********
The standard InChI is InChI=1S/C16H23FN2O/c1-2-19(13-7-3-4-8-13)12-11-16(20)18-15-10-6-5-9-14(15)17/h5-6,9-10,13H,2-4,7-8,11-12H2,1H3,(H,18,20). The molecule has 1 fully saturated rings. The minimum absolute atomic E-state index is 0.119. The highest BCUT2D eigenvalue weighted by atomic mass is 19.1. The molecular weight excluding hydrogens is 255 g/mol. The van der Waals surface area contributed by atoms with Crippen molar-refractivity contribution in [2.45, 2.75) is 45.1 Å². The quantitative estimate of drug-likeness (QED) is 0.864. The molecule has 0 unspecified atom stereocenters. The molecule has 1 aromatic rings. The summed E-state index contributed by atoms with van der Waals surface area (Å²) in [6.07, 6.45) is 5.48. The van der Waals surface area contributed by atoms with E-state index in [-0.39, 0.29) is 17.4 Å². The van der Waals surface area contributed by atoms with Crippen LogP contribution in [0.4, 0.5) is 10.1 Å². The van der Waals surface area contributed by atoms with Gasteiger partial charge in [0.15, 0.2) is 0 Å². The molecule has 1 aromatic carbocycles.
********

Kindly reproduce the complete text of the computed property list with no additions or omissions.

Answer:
The standard InChI is InChI=1S/C16H23FN2O/c1-2-19(13-7-3-4-8-13)12-11-16(20)18-15-10-6-5-9-14(15)17/h5-6,9-10,13H,2-4,7-8,11-12H2,1H3,(H,18,20). The molecule has 1 fully saturated rings. The minimum absolute atomic E-state index is 0.119. The highest BCUT2D eigenvalue weighted by atomic mass is 19.1. The molecular weight excluding hydrogens is 255 g/mol. The van der Waals surface area contributed by atoms with Crippen molar-refractivity contribution in [2.45, 2.75) is 45.1 Å². The quantitative estimate of drug-likeness (QED) is 0.864. The molecule has 0 unspecified atom stereocenters. The molecule has 1 aromatic rings. The summed E-state index contributed by atoms with van der Waals surface area (Å²) in [6.07, 6.45) is 5.48. The van der Waals surface area contributed by atoms with E-state index in [-0.39, 0.29) is 17.4 Å². The van der Waals surface area contributed by atoms with Crippen LogP contribution in [0.4, 0.5) is 10.1 Å². The van der Waals surface area contributed by atoms with Gasteiger partial charge in [0.15, 0.2) is 0 Å². The molecule has 1 aromatic carbocycles.